I’m sure it started after my mom said, “I wish we lived closer.” In fact, we do live relatively close to one another. We’re only about a half an hour away, but with Atlanta traffic, that half an hour can stretch anywhere from 45 minutes to an hour. In any event, we don’t live close enough to just drop over for a chat any time the idea strikes our fancy.
Thus birthed the idea for our plot of land. At first, it started as a joke; we’d have a home for all the women to live in and a separate home for all the grumpy men. The women could get together every night after the kids went to bed and play the board games we so love while the men stayed home and scratched their rears and fell asleep on the couch.
Except my brother-in-law said he didn’t want to be stuck in a house with the grumpy men, either.
Then the idea morphed into something more realistic. Instead of two houses divided by gender, we’d have three homes divided by family units all sharing a large plot of land. There would be a communal garden. There would be Hilda the cow. There would be game night. Many nights.
Sometimes when I would get discouraged with the condition of my home or tired thinking about putting the kids to bed after a visit with my parents, I would envision my dream home on that large plot of land. I would see the tall trees surrounding us, hear the stream running through the woods. I could taste the tomatoes I’d pick from our garden, and I was never overwhelmed at its upkeep–the three families worked together.
And there was Hilda. Oh, she was such a good cow. She ate her grass and gave us the finest milk. No longer did I have to debate whether or not (not, most often) to purchase organic milk for $5.99 a gallon–our organic milk was right in our yard.
But like most dreams, this one was squashed by those whom I love.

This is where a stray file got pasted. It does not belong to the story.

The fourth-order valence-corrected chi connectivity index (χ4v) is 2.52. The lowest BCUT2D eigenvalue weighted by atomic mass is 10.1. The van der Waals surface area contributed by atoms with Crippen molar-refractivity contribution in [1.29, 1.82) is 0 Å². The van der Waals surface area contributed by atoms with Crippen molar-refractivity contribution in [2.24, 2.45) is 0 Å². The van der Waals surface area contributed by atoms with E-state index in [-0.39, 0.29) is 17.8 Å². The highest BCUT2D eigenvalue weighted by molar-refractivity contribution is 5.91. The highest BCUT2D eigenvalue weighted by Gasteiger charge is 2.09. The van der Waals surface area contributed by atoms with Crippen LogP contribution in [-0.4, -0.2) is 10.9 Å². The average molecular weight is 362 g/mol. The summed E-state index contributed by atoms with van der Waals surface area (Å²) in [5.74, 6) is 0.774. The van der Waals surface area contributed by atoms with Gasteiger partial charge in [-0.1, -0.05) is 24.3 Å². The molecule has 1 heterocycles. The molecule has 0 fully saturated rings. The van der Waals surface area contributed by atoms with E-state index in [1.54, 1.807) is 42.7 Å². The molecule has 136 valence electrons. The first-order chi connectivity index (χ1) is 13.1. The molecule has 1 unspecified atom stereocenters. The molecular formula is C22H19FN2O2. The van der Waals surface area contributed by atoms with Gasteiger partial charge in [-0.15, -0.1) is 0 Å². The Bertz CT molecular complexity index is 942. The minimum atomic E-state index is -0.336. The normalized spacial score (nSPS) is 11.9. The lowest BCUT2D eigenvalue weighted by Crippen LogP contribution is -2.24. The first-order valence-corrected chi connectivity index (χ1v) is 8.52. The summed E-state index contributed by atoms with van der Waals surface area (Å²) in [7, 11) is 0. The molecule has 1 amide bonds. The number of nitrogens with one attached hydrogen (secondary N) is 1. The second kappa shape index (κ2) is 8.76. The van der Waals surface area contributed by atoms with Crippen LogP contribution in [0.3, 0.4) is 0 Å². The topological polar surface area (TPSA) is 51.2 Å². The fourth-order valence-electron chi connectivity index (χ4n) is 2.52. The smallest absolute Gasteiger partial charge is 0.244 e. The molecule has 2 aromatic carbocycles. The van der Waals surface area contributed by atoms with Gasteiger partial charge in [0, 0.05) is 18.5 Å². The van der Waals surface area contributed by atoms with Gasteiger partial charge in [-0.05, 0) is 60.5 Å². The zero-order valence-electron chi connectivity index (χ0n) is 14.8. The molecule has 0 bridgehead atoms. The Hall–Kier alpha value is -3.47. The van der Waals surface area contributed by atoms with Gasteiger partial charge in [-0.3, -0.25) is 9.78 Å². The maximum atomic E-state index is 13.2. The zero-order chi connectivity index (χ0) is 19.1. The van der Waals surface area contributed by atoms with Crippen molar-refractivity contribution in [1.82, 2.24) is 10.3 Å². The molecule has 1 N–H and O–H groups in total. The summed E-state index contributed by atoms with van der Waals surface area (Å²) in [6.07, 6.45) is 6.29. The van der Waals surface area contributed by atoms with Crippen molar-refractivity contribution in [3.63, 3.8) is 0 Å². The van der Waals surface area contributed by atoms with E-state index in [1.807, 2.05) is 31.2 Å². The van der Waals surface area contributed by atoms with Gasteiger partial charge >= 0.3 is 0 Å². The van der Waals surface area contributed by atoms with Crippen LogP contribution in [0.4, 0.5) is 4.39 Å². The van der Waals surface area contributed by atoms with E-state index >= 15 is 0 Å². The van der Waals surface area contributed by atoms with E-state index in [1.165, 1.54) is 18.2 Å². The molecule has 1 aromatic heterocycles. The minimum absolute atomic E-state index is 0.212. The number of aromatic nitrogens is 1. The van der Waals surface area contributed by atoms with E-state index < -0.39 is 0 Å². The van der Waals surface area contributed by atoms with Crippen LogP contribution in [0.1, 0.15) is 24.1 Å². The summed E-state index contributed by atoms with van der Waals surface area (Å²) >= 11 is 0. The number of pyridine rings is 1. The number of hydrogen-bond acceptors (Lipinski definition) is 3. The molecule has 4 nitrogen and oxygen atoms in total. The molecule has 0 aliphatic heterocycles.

“Do you think I’m made out of money?!”
No, Dad, I think you’re made out of blood and muscles and bones.
“Dad, you’re just buying the land first since you’re ready to move now. You’re reserving our spot. Then, we’ll come and buy our section of the land from you and build our house. This plan made sense to me.
“What happens when Matt and you decide to move and sell your home? Now I have this piece of land that I have to share with someone I don’t know.”
“Well, we’re not going to move.”
And then a few days later my husband joined in:
“Do you know how much a cow costs? It would cost thousands of dollars. It would take years before you even reaped the benefits of having your own cow to milk.”
I don’t trust your math.
“Jennifer, you don’t live on Little House on the Prairie.”
You’re right; Caroline’s husband was warm and kind, and he played the fiddle.
“This move doesn’t make sense from a financial perspective. What happens if we want to move? We now have a house that’s connected to two other families.”
Are we planning to move? Did you and my dad have a talk that I don’t know about. Are you being transferred to Canada or something?!
After that moment, I told myself, “Forget it.” Forget the big plot of land. Forget the communal garden. Forget Hilda. And definitely forget game night many nights during the week.
At least I have ‘Word With Friends.’
Has your family ever squashed your dream before it had time to come to fruition? Have you ever wanted to own a cow? It’s the middle of the week, folks. Let’s take a minute to smile and get through it!